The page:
Transfection of primary brain capillary endothelial cells for protein synthesis and secretion of recombinant erythropoietin: a strategy to enable protein delivery to the brain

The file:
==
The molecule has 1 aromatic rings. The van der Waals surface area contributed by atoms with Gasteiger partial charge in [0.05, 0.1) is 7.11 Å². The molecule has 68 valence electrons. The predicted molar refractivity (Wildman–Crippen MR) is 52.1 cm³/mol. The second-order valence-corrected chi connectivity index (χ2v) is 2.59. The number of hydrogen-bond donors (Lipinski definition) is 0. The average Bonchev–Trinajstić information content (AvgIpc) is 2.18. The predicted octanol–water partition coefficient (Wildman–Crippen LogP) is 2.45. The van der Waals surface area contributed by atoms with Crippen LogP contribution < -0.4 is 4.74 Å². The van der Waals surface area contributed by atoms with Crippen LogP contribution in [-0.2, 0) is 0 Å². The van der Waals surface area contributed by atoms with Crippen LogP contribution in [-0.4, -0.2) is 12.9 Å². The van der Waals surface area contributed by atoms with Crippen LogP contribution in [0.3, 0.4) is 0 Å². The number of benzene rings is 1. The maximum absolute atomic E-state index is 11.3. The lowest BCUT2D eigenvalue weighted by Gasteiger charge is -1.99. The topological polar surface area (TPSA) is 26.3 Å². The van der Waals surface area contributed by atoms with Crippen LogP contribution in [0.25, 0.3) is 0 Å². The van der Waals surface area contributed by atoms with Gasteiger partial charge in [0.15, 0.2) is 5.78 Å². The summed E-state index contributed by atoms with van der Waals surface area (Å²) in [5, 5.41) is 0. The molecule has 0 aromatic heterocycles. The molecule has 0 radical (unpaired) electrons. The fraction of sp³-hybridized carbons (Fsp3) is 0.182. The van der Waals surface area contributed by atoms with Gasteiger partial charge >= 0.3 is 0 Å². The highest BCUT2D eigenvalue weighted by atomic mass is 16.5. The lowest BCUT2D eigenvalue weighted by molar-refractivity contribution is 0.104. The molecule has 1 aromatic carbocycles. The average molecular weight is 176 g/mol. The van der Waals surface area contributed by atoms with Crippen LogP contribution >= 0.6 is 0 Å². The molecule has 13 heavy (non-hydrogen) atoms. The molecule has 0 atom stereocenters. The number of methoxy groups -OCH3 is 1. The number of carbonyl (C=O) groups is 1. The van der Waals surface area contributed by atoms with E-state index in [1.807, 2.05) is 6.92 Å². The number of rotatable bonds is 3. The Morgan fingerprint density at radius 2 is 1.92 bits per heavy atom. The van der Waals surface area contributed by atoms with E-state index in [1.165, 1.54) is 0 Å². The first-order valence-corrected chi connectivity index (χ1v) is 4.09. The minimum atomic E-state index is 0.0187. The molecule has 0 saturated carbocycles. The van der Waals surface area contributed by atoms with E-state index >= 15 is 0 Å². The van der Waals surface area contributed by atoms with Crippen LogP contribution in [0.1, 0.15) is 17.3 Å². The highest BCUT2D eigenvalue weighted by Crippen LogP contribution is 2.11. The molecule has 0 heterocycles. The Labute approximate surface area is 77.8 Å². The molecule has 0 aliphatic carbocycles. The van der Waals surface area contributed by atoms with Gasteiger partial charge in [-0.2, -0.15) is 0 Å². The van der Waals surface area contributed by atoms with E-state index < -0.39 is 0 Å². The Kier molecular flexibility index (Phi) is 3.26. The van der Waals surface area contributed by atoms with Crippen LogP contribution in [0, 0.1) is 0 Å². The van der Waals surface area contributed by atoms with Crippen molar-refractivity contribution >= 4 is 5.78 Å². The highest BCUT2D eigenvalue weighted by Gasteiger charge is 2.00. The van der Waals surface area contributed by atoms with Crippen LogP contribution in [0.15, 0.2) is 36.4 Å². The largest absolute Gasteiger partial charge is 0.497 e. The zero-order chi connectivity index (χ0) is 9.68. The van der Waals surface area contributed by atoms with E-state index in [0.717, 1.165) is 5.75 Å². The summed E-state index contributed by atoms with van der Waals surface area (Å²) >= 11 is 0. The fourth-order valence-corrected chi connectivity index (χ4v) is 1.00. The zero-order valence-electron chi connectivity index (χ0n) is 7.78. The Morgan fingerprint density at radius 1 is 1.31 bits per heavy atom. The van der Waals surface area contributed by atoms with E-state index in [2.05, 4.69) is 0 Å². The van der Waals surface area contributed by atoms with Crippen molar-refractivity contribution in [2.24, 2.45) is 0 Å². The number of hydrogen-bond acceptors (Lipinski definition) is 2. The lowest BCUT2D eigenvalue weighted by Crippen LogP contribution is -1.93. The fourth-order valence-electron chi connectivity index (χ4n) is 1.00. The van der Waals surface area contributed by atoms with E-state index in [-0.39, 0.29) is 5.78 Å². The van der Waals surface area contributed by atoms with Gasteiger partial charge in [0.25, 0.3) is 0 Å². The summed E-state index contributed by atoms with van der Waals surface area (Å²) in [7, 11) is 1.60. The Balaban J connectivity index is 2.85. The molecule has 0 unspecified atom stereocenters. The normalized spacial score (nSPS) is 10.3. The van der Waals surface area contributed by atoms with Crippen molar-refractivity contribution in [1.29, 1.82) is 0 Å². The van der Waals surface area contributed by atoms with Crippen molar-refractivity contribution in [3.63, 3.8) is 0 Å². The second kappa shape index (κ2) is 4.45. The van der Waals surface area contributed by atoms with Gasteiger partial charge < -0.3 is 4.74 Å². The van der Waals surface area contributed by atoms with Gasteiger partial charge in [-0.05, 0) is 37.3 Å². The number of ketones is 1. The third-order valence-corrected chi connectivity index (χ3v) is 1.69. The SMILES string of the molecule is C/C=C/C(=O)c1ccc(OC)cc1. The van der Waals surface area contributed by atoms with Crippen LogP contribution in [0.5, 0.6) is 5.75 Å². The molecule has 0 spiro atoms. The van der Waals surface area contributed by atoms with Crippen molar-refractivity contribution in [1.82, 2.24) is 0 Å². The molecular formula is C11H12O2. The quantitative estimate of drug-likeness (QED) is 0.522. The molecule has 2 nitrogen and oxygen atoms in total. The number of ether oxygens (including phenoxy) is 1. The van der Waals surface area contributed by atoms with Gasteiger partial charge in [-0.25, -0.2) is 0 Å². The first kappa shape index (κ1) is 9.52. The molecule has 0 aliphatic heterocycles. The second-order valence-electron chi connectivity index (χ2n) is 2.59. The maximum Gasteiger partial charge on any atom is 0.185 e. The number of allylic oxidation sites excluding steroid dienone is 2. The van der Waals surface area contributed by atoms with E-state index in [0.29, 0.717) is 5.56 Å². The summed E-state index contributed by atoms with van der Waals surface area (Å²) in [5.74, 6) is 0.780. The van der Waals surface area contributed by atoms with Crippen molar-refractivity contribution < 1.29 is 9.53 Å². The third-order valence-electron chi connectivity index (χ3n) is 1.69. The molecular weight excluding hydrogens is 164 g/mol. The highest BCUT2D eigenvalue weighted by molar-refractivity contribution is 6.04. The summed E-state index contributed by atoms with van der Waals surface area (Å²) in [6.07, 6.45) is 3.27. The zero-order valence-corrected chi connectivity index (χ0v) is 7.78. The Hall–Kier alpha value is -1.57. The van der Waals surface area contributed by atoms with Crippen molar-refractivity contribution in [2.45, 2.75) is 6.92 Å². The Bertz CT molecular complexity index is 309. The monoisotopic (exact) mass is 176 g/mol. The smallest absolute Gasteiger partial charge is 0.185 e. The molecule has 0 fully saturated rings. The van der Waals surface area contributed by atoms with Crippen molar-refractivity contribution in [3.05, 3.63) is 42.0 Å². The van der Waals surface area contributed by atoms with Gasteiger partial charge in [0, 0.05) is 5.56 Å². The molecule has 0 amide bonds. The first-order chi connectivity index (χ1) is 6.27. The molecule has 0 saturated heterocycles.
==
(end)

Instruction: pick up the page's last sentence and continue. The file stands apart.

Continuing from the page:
Erythropoietin, the principal regulator of erythroids progenitor cells, also promotes neuronal survival. Using primary cultures of rat hippocampal neurons, we investigated whether erythropoietin could mediate neuroprotection favouring the transcription of brain-derived neurotrophic factor (BDNF). Erythropoietin 2.7 nm reduced by approximately 50% the neuronal death triggered by the prototypic neurotoxicant trimethyltin (TMT) and time-dependently induced BDNF mRNA. This effect resulted in an increased production of biologically active BDNF, which led to a sustained activation of the specific BDNF receptor tyrosine kinase B (TrkB). Reduction of TMT-induced neuronal death by erythropoietin was specifically prevented by a neutralizing anti-BDNF antibody (15 microg/mL), indicating the involvement of this neurotrophin in erythropoietin neuroprotective effect. Intracerebroventricular administration of erythropoietin in mice significantly increases BDNF mRNA expression in brain, supporting the idea of the involvement of this neurotrophin in erythropoietin action within the CNS. BDNF expression in neuronal cells is induced by activation of voltage Ca(2+)-channels and recruitment of Ca(2+)-sensitive transcription factors. Consistently, 2.7 nm erythropoietin increased intracellular Ca(2+) in 5 min and cAMP response element binding protein (CREB) phosphorylation at Ser 133 in 30 min. Both effects were abolished by 1 microm nitrendipine, a selective blocker of L-type voltage Ca(2+)-channels. These data demonstrate that erythropoietin activates the CREB transcription pathway and increases BDNF expression and production, which contributes to erythropoietin mediated neuroprotection.